Karen Granville Believes in Paying it Forward for Women’s History Month

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Karen Granville

Karen Granville works as a patient advocate to increase their access to MSK for cancer treatment.

An Advocate for Patients with Cancer

As a registered nurse for the past 13 years, Karen Granville, who now serves as a Nurse Case Manager for Patient Financial Services at MSK, empathizes with the struggles faced by our patients with cancer.

“It’s easy to lose hope,” Ms. Granville says, speaking to the challenges faced by patients with insurance issues and limited cancer treatment options, “but I guarantee to do my best so that every patient can be treated at MSK.”

As a team member of the Patient Care Advocacy Program (PCAP), Ms. Granville works with patients whose insurance does not cover care at MSK and looks to increase their access to MSK for treatment, surgery, chemotherapy, immunotherapy, and much more.

“My first love was always nursing, but it slowly grew into a great passion for public health,” says Karen, who pursued a Master of Public Health at Columbia University before receiving her Bachelor of Science in nursing from New York University.  

“There’s something about actually working with patients and interacting with a lot of medical and clinical professionals,” she says when asked what made her pursue a career in healthcare.

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Faith, Family, and Friends

As the daughter of a Jamaican woman and an African American man, Ms. Granville shares that she had a bicultural experience growing up. She was raised with strong Caribbean influences and spent half of her youth in Jamaica, while she spent the rest of her childhood in Brooklyn. She has memories of enjoying Christmas Day on sandy beaches in Jamaica and says she was thankful to be surrounded by Caribbean culture when she later moved to Brooklyn.

“I live by the three F’s: faith, family, and friends,” says Ms. Granville, who expresses her love for the food, culture, and beautiful weather in Jamaica and the importance of keeping her relationships with friends and family alive. “First faith and then everything will follow,” she says.

Her parents traveled often and instilled a spirit of determination in her when she was young.

Karen and her family. From left to right: Karen’s niece, Karen, her mother, and her sister-in-law

Karen and her family. From left to right: Karen’s niece, Karen, her mother, and her sister-in-law

Ms. Granville is the youngest of two, with an older brother who is an engineer. “We are my parents’ American Dream,” she says. “We worked hard, were obedient, and kept our integrity just like our parents asked of us.”

“It may be cliché, but my mother worked her butt off to give her two kids a better life,” says Ms. Granville. “It’s not about how you start, but how you finish.” Expanding on her foundation of faith, she adds that she was grateful to come from humble beginnings – she believes it has fueled her strong desire to help people.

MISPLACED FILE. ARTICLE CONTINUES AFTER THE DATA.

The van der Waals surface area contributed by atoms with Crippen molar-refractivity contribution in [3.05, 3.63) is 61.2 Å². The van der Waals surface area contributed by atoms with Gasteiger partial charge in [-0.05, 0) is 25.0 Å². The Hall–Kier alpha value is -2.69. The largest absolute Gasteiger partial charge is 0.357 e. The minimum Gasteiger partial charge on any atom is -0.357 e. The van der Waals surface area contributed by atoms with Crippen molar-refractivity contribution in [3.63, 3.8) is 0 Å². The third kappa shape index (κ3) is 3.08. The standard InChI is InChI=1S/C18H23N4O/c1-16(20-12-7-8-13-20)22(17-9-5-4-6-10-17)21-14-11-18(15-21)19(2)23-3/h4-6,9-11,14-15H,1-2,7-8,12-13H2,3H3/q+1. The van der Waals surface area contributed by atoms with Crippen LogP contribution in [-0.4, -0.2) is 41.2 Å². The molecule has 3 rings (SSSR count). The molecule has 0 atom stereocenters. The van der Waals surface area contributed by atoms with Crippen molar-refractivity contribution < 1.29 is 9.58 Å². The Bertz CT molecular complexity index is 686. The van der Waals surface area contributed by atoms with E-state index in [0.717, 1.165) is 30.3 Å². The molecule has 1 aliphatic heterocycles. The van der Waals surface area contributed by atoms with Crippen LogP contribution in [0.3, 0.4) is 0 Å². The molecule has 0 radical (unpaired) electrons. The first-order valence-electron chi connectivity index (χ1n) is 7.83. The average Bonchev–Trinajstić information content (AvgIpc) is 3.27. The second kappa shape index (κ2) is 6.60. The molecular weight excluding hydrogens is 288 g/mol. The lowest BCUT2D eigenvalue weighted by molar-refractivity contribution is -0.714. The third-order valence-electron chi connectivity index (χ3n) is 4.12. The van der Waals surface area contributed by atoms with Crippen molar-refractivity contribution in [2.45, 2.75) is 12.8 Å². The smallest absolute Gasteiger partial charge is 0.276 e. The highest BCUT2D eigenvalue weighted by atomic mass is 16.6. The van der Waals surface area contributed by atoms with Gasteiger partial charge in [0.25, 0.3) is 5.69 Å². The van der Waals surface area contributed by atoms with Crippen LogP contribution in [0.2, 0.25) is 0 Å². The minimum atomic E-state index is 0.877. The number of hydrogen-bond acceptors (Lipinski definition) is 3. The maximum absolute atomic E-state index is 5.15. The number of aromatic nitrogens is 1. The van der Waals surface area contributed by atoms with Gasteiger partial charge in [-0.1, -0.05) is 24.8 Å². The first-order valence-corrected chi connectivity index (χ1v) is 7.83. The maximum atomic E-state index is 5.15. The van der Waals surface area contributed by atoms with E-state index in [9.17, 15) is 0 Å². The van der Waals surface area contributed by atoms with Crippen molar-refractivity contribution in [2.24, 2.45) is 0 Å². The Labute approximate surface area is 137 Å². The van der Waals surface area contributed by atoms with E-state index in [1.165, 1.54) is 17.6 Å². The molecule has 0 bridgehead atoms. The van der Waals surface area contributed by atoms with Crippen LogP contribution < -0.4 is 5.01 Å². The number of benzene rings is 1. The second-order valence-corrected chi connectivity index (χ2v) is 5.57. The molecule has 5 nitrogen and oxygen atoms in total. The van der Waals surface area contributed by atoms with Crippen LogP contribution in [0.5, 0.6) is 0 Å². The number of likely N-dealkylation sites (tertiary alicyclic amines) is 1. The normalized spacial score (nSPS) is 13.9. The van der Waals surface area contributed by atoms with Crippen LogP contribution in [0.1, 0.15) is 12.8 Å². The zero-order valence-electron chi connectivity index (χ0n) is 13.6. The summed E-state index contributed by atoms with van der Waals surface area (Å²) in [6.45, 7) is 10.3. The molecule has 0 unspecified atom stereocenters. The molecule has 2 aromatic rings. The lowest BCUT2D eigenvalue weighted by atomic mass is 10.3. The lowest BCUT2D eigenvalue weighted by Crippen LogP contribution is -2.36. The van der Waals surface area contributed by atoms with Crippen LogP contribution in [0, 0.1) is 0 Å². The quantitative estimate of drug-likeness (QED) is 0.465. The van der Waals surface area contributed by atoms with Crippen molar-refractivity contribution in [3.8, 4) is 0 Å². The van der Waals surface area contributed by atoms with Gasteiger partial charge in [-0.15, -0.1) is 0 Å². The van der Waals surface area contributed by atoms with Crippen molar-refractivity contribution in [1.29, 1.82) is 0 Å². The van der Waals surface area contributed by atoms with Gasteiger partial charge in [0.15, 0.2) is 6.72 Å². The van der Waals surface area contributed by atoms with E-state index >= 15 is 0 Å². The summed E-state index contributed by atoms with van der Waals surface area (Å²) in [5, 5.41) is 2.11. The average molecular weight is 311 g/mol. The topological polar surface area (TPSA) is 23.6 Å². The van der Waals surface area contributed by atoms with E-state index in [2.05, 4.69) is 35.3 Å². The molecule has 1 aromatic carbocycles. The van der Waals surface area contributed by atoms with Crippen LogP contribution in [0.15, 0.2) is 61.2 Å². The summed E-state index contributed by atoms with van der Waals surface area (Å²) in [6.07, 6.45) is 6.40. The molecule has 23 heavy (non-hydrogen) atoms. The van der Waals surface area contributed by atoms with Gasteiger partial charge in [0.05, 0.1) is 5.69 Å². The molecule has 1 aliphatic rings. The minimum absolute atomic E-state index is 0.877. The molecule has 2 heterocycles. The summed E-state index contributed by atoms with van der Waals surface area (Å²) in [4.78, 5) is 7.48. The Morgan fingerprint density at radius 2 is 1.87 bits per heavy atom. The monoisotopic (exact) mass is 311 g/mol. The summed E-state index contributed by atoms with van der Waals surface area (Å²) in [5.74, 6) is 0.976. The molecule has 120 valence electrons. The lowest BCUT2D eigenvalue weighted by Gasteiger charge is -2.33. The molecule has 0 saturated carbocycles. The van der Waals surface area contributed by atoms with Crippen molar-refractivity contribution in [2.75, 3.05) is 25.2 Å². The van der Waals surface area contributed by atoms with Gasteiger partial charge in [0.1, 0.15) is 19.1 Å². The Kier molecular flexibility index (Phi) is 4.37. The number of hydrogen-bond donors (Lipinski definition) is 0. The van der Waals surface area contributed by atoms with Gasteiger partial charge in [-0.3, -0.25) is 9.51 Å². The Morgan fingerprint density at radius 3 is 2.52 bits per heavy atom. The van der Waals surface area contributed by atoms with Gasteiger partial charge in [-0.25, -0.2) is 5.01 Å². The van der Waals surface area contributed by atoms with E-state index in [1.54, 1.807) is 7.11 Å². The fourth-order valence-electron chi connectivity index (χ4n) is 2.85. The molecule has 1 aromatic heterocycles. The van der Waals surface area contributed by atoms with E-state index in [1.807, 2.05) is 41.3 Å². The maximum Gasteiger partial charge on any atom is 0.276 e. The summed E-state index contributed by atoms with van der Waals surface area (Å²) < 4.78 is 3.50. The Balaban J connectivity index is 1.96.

“My mom always emphasized the importance of education, so after I got my degrees, I knew healthcare is where I would end up,” she says.

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A Positive Outlook for Women

Ms. Granville’s mother, who is a survivor of breast cancer and is now retired, serves as a big inspiration for Karen in everything she does.

When asked to reflect on Women’s History Month and the struggles that many women have faced and continue to face, Ms. Granville says: “The challenges are there for you to stretch and learn. Sometimes the challenges present new opportunities that you would not have looked at otherwise.”

“Even when it looks impossible, there are many women like you and me who are there to be supportive and helpful,” she says. She adds that she has an amazing support system of women at MSK who empower her and others and provide support, from sharing tips on career advancement to checking in on each other’s work-life balance.

Ms. Granville, who is a member of Alpha Kappa Alpha Sorority, says that her experiences with her sisters were instrumental in shaping her career choices. She has also been greatly inspired by the work of other women who have done so much to lift and support the African American community.

To encourage Black women to get into healthcare, Ms. Granville emphasizes the importance of visibility: “Patients have come to me just to say that it is nice to see a Black nurse. Representation matters, so if you have the heart, go for it.”

When asked for final thoughts on Women’s History Month, Ms. Granville says: “It starts with knowing who you are, then Pay It Forward,” referencing the 2000 movie. “Learn how to use your professional and personal networks to help each other and come together to share a wealth of knowledge.”  

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